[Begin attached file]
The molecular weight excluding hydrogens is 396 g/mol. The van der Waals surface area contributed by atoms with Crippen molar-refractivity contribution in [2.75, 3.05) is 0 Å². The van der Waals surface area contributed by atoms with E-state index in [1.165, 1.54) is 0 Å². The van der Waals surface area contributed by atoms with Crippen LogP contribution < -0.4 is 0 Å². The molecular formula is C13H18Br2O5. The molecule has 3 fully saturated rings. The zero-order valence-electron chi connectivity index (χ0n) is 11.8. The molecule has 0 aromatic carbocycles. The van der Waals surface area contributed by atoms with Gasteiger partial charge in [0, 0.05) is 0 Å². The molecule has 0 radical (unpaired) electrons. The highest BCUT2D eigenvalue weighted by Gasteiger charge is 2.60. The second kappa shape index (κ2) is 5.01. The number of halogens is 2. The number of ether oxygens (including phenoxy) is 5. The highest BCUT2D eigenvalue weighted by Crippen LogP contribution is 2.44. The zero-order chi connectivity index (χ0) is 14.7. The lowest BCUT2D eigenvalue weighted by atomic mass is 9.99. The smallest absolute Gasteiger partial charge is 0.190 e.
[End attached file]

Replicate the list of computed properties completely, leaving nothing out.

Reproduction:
The molecular weight excluding hydrogens is 396 g/mol. The van der Waals surface area contributed by atoms with Crippen molar-refractivity contribution in [2.75, 3.05) is 0 Å². The van der Waals surface area contributed by atoms with E-state index in [1.165, 1.54) is 0 Å². The van der Waals surface area contributed by atoms with Crippen LogP contribution < -0.4 is 0 Å². The molecular formula is C13H18Br2O5. The molecule has 3 fully saturated rings. The zero-order valence-electron chi connectivity index (χ0n) is 11.8. The molecule has 0 aromatic carbocycles. The van der Waals surface area contributed by atoms with Gasteiger partial charge in [0, 0.05) is 0 Å². The molecule has 0 radical (unpaired) electrons. The highest BCUT2D eigenvalue weighted by Gasteiger charge is 2.60. The second kappa shape index (κ2) is 5.01. The number of halogens is 2. The number of ether oxygens (including phenoxy) is 5. The highest BCUT2D eigenvalue weighted by Crippen LogP contribution is 2.44. The zero-order chi connectivity index (χ0) is 14.7. The lowest BCUT2D eigenvalue weighted by atomic mass is 9.99. The smallest absolute Gasteiger partial charge is 0.190 e.